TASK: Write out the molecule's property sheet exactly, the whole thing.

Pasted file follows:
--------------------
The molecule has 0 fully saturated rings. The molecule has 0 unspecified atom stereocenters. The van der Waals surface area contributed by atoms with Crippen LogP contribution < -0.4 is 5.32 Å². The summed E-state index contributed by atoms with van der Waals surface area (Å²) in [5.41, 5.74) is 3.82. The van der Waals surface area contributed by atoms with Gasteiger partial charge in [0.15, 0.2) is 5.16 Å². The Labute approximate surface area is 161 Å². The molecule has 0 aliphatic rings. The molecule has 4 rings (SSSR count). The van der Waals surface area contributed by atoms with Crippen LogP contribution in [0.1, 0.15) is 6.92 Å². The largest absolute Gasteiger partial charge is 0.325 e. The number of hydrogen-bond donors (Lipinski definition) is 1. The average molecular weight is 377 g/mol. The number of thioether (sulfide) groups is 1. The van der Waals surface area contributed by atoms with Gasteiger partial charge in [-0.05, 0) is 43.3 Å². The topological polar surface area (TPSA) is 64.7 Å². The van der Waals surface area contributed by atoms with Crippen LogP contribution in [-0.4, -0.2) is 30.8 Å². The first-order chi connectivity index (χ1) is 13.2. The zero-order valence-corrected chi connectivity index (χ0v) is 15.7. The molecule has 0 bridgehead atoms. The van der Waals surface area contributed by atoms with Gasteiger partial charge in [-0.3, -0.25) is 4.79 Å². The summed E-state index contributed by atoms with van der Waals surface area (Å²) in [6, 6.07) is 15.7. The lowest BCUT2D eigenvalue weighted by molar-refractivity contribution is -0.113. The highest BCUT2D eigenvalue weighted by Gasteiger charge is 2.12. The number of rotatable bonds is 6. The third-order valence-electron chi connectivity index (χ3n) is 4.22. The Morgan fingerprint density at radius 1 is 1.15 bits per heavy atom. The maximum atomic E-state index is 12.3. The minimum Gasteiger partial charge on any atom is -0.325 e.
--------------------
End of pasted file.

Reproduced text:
The molecule has 0 fully saturated rings. The molecule has 0 unspecified atom stereocenters. The van der Waals surface area contributed by atoms with Crippen LogP contribution < -0.4 is 5.32 Å². The summed E-state index contributed by atoms with van der Waals surface area (Å²) in [5.41, 5.74) is 3.82. The van der Waals surface area contributed by atoms with Gasteiger partial charge in [0.15, 0.2) is 5.16 Å². The Labute approximate surface area is 161 Å². The molecule has 0 aliphatic rings. The molecule has 4 rings (SSSR count). The van der Waals surface area contributed by atoms with Crippen LogP contribution in [0.1, 0.15) is 6.92 Å². The largest absolute Gasteiger partial charge is 0.325 e. The number of hydrogen-bond donors (Lipinski definition) is 1. The average molecular weight is 377 g/mol. The number of thioether (sulfide) groups is 1. The van der Waals surface area contributed by atoms with Gasteiger partial charge in [-0.05, 0) is 43.3 Å². The topological polar surface area (TPSA) is 64.7 Å². The van der Waals surface area contributed by atoms with Crippen LogP contribution in [-0.4, -0.2) is 30.8 Å². The first-order chi connectivity index (χ1) is 13.2. The zero-order valence-corrected chi connectivity index (χ0v) is 15.7. The molecule has 0 bridgehead atoms. The van der Waals surface area contributed by atoms with Gasteiger partial charge in [-0.3, -0.25) is 4.79 Å². The summed E-state index contributed by atoms with van der Waals surface area (Å²) in [6, 6.07) is 15.7. The lowest BCUT2D eigenvalue weighted by molar-refractivity contribution is -0.113. The highest BCUT2D eigenvalue weighted by Gasteiger charge is 2.12. The number of rotatable bonds is 6. The third-order valence-electron chi connectivity index (χ3n) is 4.22. The Morgan fingerprint density at radius 1 is 1.15 bits per heavy atom. The maximum atomic E-state index is 12.3. The minimum Gasteiger partial charge on any atom is -0.325 e.